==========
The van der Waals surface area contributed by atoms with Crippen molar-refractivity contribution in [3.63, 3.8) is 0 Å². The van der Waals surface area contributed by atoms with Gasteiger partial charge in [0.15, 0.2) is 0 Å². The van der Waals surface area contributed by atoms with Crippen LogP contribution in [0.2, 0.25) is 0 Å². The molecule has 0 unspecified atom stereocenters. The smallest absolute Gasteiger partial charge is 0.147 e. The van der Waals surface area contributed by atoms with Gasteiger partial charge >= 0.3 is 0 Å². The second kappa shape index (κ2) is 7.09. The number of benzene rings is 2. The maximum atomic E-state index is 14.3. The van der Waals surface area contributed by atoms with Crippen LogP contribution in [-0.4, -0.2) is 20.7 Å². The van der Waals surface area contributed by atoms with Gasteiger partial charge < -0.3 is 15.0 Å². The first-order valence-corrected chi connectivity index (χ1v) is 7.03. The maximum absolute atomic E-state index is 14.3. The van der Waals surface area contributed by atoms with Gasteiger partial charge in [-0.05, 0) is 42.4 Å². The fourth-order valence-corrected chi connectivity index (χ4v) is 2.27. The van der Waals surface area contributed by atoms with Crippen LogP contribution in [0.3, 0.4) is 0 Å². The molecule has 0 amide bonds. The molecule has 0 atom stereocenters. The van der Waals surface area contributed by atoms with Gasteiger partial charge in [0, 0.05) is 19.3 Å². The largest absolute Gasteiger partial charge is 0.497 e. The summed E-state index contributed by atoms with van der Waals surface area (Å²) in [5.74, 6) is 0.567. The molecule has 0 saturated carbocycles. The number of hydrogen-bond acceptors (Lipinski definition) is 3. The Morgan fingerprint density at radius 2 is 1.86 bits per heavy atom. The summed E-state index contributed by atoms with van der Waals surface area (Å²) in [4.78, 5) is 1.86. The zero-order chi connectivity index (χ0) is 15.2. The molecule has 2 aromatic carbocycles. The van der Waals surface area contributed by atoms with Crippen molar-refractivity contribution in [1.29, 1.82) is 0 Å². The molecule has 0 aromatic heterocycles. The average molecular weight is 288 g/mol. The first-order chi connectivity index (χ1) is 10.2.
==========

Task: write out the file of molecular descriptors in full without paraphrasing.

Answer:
The van der Waals surface area contributed by atoms with Crippen molar-refractivity contribution in [3.63, 3.8) is 0 Å². The van der Waals surface area contributed by atoms with Gasteiger partial charge in [0.15, 0.2) is 0 Å². The van der Waals surface area contributed by atoms with Crippen LogP contribution in [0.2, 0.25) is 0 Å². The molecule has 0 unspecified atom stereocenters. The smallest absolute Gasteiger partial charge is 0.147 e. The van der Waals surface area contributed by atoms with Gasteiger partial charge >= 0.3 is 0 Å². The second kappa shape index (κ2) is 7.09. The number of benzene rings is 2. The maximum atomic E-state index is 14.3. The van der Waals surface area contributed by atoms with Crippen LogP contribution in [-0.4, -0.2) is 20.7 Å². The van der Waals surface area contributed by atoms with Gasteiger partial charge < -0.3 is 15.0 Å². The first-order valence-corrected chi connectivity index (χ1v) is 7.03. The maximum absolute atomic E-state index is 14.3. The van der Waals surface area contributed by atoms with Gasteiger partial charge in [-0.05, 0) is 42.4 Å². The fourth-order valence-corrected chi connectivity index (χ4v) is 2.27. The van der Waals surface area contributed by atoms with Crippen LogP contribution in [0.3, 0.4) is 0 Å². The molecule has 0 amide bonds. The molecule has 0 atom stereocenters. The van der Waals surface area contributed by atoms with Gasteiger partial charge in [0, 0.05) is 19.3 Å². The largest absolute Gasteiger partial charge is 0.497 e. The summed E-state index contributed by atoms with van der Waals surface area (Å²) in [5.74, 6) is 0.567. The molecule has 0 saturated carbocycles. The number of hydrogen-bond acceptors (Lipinski definition) is 3. The Morgan fingerprint density at radius 2 is 1.86 bits per heavy atom. The summed E-state index contributed by atoms with van der Waals surface area (Å²) in [4.78, 5) is 1.86. The zero-order chi connectivity index (χ0) is 15.2. The molecule has 2 aromatic carbocycles. The van der Waals surface area contributed by atoms with Crippen molar-refractivity contribution in [1.29, 1.82) is 0 Å². The molecule has 0 aromatic heterocycles. The average molecular weight is 288 g/mol. The first-order chi connectivity index (χ1) is 10.2.